Adam Amin (L) and Kyle Brandt will call Bears' preseason games this year.

A couple of new national voices will be calling Chicago Bears preseason games this year. That would be ESPN’s Adam Amin (seen at left above), known for his work on national college football, basketball and softball broadcasts (sometimes even after being abandoned by his analyst) as well as others, and NFL Network’s Kyle Brandt (seen at right above), known for his work (and his many extensive analogies) on Good Morning Football (plus his previous stints on everything from The Real World to Days of Our Lives to The Jim Rome Show). They’ll replace Sam Rosen, the NFL on Fox and New York Rangers’ broadcaster who had held the Bears’ preseason play-by-play job for the last nine years.

The Bears have five preseason games this year, with the first being the nationally-televised Hall of Fame Game; Amin will then call games two through four alongside returning analyst (and former Bears’ quarterback) Jim Miller (who’s returning for his seventh season), with Brandt filling in on the fifth game (when Amin has college football responsibilities). Bears’ VP Scott Hagel told Phil Rosenthal of The Chicago Tribune that they were excited to land Amin given his energy and his local connections:

“Sam Rosen was awesome for us and he’s a pro’s pro and gave us the big Fox feel, but we said, ‘Let’s see what options might be out there, especially looking locally,’ ” Scott Hagel, the Bears’ senior vice president for marketing and communications, said Thursday, ahead of a formal announcement by the team.

“Amin’s name came up. Watching his stuff and knowing that he’s a Chicago guy, we got really excited. So we took a look to see if he might be available, knowing there might be some conflicts because he calls a ton of college football. But we were able to get him for three games and we think he’s going to add some juice to our booth.”

Meanwhile, Brandt will bring a different approach to the fifth game, with his job described by Rosenthal as “a hybrid role that combines play-by-play duties with that of a discussion leader.” He’ll talk with Miller and other former players about roster moves, specific players, the season ahead and more as well as just calling the game.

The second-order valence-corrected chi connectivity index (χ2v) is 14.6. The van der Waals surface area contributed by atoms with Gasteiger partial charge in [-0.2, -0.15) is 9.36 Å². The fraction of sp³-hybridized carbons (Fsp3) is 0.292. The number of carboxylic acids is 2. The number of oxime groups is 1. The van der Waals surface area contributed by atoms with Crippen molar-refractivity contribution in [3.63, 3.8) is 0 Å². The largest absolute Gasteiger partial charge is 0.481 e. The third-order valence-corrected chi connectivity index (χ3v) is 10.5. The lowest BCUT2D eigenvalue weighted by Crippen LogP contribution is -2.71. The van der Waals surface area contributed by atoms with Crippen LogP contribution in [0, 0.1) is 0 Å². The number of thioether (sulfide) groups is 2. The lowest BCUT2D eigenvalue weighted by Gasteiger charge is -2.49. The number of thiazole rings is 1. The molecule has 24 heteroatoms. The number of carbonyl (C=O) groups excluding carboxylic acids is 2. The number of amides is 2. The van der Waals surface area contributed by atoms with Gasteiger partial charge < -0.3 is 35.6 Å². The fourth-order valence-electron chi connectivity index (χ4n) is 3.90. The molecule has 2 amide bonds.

“We understand the (last) preseason game sometimes can be less desirable (to watch), but we think because we have such a young roster, we have a lot of interesting players and stories to tell,” Hagel said. “We’ve paid attention to what ESPN has done with its national (college football) championship games and its (complementary) coaches’ table on ESPN2, so you’re getting a different experience with guys pointing things out and telling stories.

“We understand a traditionalist might not like it as much, but we feel we still have our radio broadcast (on WBBM-AM 780 and WCFS-FM 105.9), which will have traditional play-by-play.”

That might make some sense, especially for the final game and especially with the team already having four preseason games before that. A storytelling and discussion focus with play-by-play when needed might be more interesting than a standard broadcast of the last preseason game, and Brandt certainly would seem like a good fit for that given his role in leading and guiding discussions on Good Morning Football. At any rate, it’s a different approach, and as Hagel notes, there will still be a more traditional option for those who don’t like it. We’ll see how this goes and if it winds up leading to other teams doing something similar.

The Bears are getting a lot younger here (Rosen is 70, while Brandt is 39 and Amin is 31), and they’re also featuring two people who are getting more and more national notice. And this move is also notable as another stage for Amin and Brandt, who are both people to keep an eye on going forward. Preseason NFL broadcasts are only for a few weeks, but they’ve helped propel many sportscasters’ careers even higher. We’ll see if that happens with these two.

[The Chicago Tribune]

About Andrew Bucholtz

Andrew Bucholtz is a staff writer for Awful Announcing and The Comeback. He previously worked at Yahoo! Sports Canada and Black Press.